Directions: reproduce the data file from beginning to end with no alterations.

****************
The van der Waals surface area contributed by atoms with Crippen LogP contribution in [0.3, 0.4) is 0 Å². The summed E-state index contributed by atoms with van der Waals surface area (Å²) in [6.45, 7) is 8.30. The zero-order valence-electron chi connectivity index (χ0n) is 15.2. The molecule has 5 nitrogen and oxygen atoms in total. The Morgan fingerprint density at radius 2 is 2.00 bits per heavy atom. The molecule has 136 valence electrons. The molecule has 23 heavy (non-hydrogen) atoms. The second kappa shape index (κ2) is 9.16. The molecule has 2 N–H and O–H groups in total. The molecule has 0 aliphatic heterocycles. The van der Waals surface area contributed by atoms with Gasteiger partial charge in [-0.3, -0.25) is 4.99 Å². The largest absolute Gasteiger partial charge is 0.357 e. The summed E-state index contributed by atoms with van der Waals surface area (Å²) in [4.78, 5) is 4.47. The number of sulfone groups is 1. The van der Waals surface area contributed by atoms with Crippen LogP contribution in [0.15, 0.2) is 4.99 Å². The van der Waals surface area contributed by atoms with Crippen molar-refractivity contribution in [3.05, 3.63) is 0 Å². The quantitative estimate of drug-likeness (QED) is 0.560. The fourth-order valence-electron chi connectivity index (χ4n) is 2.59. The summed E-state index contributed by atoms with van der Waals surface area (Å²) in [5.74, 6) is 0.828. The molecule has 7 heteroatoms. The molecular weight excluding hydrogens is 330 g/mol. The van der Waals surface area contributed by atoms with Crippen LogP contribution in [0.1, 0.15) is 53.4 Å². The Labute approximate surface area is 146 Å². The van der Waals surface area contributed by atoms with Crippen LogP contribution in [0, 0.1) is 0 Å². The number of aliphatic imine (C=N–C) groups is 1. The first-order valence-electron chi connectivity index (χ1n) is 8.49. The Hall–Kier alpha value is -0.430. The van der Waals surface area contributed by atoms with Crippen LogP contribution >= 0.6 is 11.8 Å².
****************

The van der Waals surface area contributed by atoms with Crippen LogP contribution in [0.3, 0.4) is 0 Å². The summed E-state index contributed by atoms with van der Waals surface area (Å²) in [6.45, 7) is 8.30. The zero-order valence-electron chi connectivity index (χ0n) is 15.2. The molecule has 5 nitrogen and oxygen atoms in total. The Morgan fingerprint density at radius 2 is 2.00 bits per heavy atom. The molecule has 136 valence electrons. The molecule has 23 heavy (non-hydrogen) atoms. The second kappa shape index (κ2) is 9.16. The molecule has 2 N–H and O–H groups in total. The molecule has 0 aliphatic heterocycles. The van der Waals surface area contributed by atoms with Gasteiger partial charge in [-0.3, -0.25) is 4.99 Å². The largest absolute Gasteiger partial charge is 0.357 e. The summed E-state index contributed by atoms with van der Waals surface area (Å²) in [4.78, 5) is 4.47. The number of sulfone groups is 1. The van der Waals surface area contributed by atoms with Crippen LogP contribution in [0.15, 0.2) is 4.99 Å². The van der Waals surface area contributed by atoms with Crippen molar-refractivity contribution in [3.05, 3.63) is 0 Å². The quantitative estimate of drug-likeness (QED) is 0.560. The fourth-order valence-electron chi connectivity index (χ4n) is 2.59. The summed E-state index contributed by atoms with van der Waals surface area (Å²) in [5.74, 6) is 0.828. The molecule has 7 heteroatoms. The molecular weight excluding hydrogens is 330 g/mol. The van der Waals surface area contributed by atoms with Crippen LogP contribution in [0.1, 0.15) is 53.4 Å². The Labute approximate surface area is 146 Å². The van der Waals surface area contributed by atoms with Crippen LogP contribution in [0, 0.1) is 0 Å². The number of aliphatic imine (C=N–C) groups is 1. The first-order valence-electron chi connectivity index (χ1n) is 8.49. The Hall–Kier alpha value is -0.430. The van der Waals surface area contributed by atoms with Crippen LogP contribution >= 0.6 is 11.8 Å².